Custom Operator Assignment in Initialization

Hey, everyone. I have a wrapper type Observable<Value> wherein the wrapped value is kept in a base property, very similar to the AnyHashable wrapper type. A custom set of operators beginning with "^^" are defined as well and the base value can be set using a custom operator ^^=.

My question is: Is there a way to use the regular value assignment syntax shown below where the type is declared explicitly on the left-hand side?

// Desired (Not Working)
var selectionContactA: ObservableReference<ItemSelectionContact> ^^= []

// Existing (Working)
var selectionContactB = ObservableReference<ItemSelectionContact>([])

As an aside, the following works as expected with this operator after initialization.

var selectionContact = ObservableReference<ItemSelectionContact>([])
selectionContact ^^= [.top, .bottom]

Hi @Freytag and welcome to the community!

You mentioned "wrapper type" and "wrapped value". A property wrapper seems the right tool in this case:

@propertyWrapper class Observable<Value> {
  let base: Value

  var wrappedValue: Value {
    get { /* your getter */ }
    set { /* your setter */ }
  init(wrappedValue: Value) {
    self.base = wrappedValue

This will let you annotate your selectionContact property with @Observable. Initialization and assignments will work as expected:

@Observable var selectionContact: ItemSelectionContact = []
selectionContact = [.top, .bottom]
1 Like

Thanks for taking the time! This seems to be what I've been looking for this entire time — my reference was a years old project that implemented an Observable<T> as a struct, though all of my observable values are properties and never "passed around" after their creation, property wrappers weren't yet part of Swift back then, I'm quite sure.

All this is supposed to be a replacement for Objective C Key-Value Observation which is a pain to use with structs or enum values (or essentially any value type) and I'm hesitant to dive into the possible performance impact of using dynamic @objcMembers everywhere on top of that.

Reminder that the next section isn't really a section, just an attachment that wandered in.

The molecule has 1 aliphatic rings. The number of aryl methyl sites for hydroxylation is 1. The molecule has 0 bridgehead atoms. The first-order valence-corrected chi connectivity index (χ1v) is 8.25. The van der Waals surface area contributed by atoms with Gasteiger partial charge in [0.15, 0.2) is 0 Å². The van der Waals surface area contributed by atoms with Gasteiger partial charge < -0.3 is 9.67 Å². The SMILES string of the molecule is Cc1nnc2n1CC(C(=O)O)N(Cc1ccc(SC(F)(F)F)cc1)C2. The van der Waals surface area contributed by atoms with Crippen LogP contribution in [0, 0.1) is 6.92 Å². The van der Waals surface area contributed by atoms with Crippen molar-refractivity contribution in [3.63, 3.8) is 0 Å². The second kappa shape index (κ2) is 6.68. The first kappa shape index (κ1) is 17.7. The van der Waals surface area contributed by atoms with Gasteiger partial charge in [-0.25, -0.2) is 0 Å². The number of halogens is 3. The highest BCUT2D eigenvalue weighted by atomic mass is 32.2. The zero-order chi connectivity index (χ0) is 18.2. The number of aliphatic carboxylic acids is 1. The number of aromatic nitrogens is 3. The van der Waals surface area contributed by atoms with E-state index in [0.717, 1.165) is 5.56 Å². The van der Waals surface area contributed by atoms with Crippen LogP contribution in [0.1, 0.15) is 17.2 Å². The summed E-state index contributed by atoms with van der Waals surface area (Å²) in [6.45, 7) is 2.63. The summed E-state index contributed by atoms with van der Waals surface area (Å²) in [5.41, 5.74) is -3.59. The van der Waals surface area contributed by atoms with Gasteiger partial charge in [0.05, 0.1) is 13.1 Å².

@xAlien95 I have a bonus question, following your recommendation. If I now have convenience direct access to the wrapped base value (wrappedValue) inside, how can I now access the properties of the actual wrapper?

For instance, my type Observable has subscriptions, e.g. properties willSet and didSet that can be invoked to register a subscription as:

let state = Observable<Bool>(true)
state.didSet.add {
    // Block invoked when state changes.

If I now have this state example as a property in a struct or class, how can I register or even remove subscriptions later on?

Answer: Inside the type using the @Wrapper value for its properties, the compiler generates a corresponding private property _value that exposes the wrapper type instead of the wrapped value type.

It is true that an underscore-prefixed property is generated along side the wrapped one, but that property has private access, so you can only access it within your type and not externally.
For more general use cases, you can use a projected value (more infos here). For your uses case in particular, if you really need to expose the entire backing wrapper, you can set the projected value as self:

@propertyWrapper class Observable<Value> {
  var wrappedValue: Value { get set ... }
  var projectedValue: Observable<Value> { self }


If your property wrapper has a projectedValue property, a third property with a leading dollar sign will be generated (in this case $state):

struct S {
  @Observable var state: Bool = true

var s = S()
s.$state.didSet.add { ... }

Perfect addition, I was asking myself exactly that.

The private access for these in the case of the project I was coming from turned out to be sufficient — no outside module deals with these values. However, if I wanted to use subclasses with overrides or have protocols access these in one way or another, projectedValue is the answer to exactly that.

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